- City suspends liquor license for downtown Cape bar; owners say they want to fix problems (3/26/17)7
- Mall aboard: Future requires evolution at West Park Mall (3/24/17)24
- Legal discrimination complaint, ethics complaint filed in Scott City government (3/22/17)13
- Business notebook: Cape native goes from farm to mobile-food operation (3/20/17)1
- Former Southeast softball coach sues Board of Regents; seeks damages and her job back (3/23/17)15
- Former Scott City administrator: 'I was forced to resign' (3/21/17)6
- Triplett manslaughter case set for July 2018 (3/21/17)2
- Two people found dead in Advance house fire (3/21/17)
- Two Cape men charged with second-degree murder of Grandi (3/21/17)2
- Lawmakers put prevailing wage in crosshairs; laborers object (2/12/17)10
Prayer-rug letter looks like scam
To the editor:
We received in the mail an envelope containing a message, a Bible prayer rug and a return envelope. The letter was addressed to "Resident" at our home address.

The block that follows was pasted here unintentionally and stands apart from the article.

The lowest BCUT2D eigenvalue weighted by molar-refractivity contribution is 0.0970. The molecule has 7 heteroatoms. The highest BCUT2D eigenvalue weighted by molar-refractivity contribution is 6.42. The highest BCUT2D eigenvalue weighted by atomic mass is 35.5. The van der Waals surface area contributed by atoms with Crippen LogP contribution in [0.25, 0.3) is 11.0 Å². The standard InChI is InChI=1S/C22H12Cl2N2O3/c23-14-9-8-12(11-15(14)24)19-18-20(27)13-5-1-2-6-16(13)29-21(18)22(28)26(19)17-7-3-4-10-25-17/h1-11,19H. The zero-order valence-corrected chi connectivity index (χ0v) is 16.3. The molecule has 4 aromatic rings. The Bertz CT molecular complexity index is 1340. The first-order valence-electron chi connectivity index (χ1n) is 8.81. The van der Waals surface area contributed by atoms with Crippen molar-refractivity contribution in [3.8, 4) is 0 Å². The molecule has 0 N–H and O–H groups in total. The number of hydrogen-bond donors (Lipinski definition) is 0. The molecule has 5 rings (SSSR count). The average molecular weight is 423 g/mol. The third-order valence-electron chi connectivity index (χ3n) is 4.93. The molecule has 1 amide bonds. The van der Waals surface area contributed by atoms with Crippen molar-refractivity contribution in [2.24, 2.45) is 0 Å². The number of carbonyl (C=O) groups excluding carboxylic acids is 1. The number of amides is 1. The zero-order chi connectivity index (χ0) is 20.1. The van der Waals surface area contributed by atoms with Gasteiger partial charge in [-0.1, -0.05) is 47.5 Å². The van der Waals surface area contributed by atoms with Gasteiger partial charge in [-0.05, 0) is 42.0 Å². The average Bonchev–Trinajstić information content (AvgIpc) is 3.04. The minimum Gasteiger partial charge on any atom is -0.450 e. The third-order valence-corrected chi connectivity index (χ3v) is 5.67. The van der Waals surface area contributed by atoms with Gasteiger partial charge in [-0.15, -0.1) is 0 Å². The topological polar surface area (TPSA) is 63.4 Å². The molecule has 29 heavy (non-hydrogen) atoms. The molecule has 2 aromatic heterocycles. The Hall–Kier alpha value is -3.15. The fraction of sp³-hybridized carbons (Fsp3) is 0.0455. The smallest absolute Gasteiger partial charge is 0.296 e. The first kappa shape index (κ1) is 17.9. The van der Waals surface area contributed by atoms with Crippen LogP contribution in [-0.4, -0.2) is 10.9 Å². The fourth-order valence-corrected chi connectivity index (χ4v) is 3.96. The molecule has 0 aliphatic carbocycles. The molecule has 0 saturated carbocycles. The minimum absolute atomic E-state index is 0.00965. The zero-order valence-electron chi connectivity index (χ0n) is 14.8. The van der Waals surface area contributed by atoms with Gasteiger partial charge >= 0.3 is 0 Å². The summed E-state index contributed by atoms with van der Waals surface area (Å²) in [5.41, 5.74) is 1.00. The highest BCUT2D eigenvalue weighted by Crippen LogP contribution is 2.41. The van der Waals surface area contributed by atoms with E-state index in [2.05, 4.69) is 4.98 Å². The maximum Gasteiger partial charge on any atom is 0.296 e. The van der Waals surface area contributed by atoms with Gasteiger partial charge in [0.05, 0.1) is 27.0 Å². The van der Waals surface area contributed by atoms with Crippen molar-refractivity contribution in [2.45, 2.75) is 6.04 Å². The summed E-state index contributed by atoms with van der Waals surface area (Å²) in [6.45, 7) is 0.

The sender, St. Matthew's Churches, asked us to stare at the picture of Jesus on the prayer rug until we saw "His eyes opening and looking back into your eyes. Then go and be alone and kneel on the Rug of Faith or touch it to both knees." We are then to return the prayer rug, along with a donation and prayer requests. The letter promises that if we do so, we will receive "divine help" in the form of "better jobs, raised in salaries, being able to buy and sell homes, buy new cars, and so on."
I've done a little research on this outfit, and I'm planning to return my prayer rug so it will have to pay return postage. If others in our community are receiving such letters, the Missourian would perform a service by stating the facts about this supposedly religious group, whose "church" seems to be located at the office of their Tulsa lawyer.
IDA DOMAZLICKY, Cape Girardeau